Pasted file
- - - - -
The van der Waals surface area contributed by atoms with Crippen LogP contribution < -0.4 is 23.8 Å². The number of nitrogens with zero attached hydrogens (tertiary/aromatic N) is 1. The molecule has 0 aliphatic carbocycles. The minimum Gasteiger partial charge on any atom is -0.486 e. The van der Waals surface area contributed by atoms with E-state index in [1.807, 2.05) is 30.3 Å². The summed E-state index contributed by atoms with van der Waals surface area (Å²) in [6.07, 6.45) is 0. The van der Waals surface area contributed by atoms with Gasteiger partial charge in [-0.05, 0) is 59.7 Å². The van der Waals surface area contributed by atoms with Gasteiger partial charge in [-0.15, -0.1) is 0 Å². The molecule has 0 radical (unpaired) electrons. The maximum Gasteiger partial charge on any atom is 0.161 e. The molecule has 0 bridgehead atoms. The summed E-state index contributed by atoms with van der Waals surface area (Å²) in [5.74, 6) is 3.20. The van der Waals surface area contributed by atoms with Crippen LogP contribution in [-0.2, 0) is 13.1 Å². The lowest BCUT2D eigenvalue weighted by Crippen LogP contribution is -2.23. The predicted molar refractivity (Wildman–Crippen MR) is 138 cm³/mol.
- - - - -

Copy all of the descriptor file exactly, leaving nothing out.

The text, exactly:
The van der Waals surface area contributed by atoms with Crippen LogP contribution < -0.4 is 23.8 Å². The number of nitrogens with zero attached hydrogens (tertiary/aromatic N) is 1. The molecule has 0 aliphatic carbocycles. The minimum Gasteiger partial charge on any atom is -0.486 e. The van der Waals surface area contributed by atoms with E-state index in [1.807, 2.05) is 30.3 Å². The summed E-state index contributed by atoms with van der Waals surface area (Å²) in [6.07, 6.45) is 0. The van der Waals surface area contributed by atoms with Gasteiger partial charge in [-0.05, 0) is 59.7 Å². The van der Waals surface area contributed by atoms with Gasteiger partial charge in [-0.15, -0.1) is 0 Å². The molecule has 0 radical (unpaired) electrons. The maximum Gasteiger partial charge on any atom is 0.161 e. The molecule has 0 bridgehead atoms. The summed E-state index contributed by atoms with van der Waals surface area (Å²) in [5.74, 6) is 3.20. The van der Waals surface area contributed by atoms with Crippen LogP contribution in [-0.2, 0) is 13.1 Å². The lowest BCUT2D eigenvalue weighted by Crippen LogP contribution is -2.23. The predicted molar refractivity (Wildman–Crippen MR) is 138 cm³/mol.